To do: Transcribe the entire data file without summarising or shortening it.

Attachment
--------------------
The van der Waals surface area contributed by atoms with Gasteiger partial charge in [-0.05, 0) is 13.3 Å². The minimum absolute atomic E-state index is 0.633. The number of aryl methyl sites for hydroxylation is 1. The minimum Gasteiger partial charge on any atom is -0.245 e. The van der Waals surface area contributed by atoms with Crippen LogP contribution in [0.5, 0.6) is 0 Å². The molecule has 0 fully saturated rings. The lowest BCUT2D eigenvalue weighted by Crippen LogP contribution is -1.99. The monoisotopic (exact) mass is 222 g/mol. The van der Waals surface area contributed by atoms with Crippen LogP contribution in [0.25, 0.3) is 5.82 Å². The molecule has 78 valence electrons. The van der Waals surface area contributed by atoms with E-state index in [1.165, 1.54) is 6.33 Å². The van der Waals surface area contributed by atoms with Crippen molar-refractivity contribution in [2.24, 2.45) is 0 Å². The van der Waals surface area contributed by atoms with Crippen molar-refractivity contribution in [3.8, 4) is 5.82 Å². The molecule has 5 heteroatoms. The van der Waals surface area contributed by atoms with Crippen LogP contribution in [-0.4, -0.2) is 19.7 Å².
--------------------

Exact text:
The van der Waals surface area contributed by atoms with Gasteiger partial charge in [-0.05, 0) is 13.3 Å². The minimum absolute atomic E-state index is 0.633. The number of aryl methyl sites for hydroxylation is 1. The minimum Gasteiger partial charge on any atom is -0.245 e. The van der Waals surface area contributed by atoms with Crippen LogP contribution in [0.5, 0.6) is 0 Å². The molecule has 0 fully saturated rings. The lowest BCUT2D eigenvalue weighted by Crippen LogP contribution is -1.99. The monoisotopic (exact) mass is 222 g/mol. The van der Waals surface area contributed by atoms with Crippen LogP contribution in [0.25, 0.3) is 5.82 Å². The molecule has 78 valence electrons. The van der Waals surface area contributed by atoms with E-state index in [1.165, 1.54) is 6.33 Å². The van der Waals surface area contributed by atoms with Crippen molar-refractivity contribution in [2.24, 2.45) is 0 Å². The van der Waals surface area contributed by atoms with Crippen molar-refractivity contribution in [3.8, 4) is 5.82 Å². The molecule has 5 heteroatoms. The van der Waals surface area contributed by atoms with Crippen LogP contribution in [-0.4, -0.2) is 19.7 Å².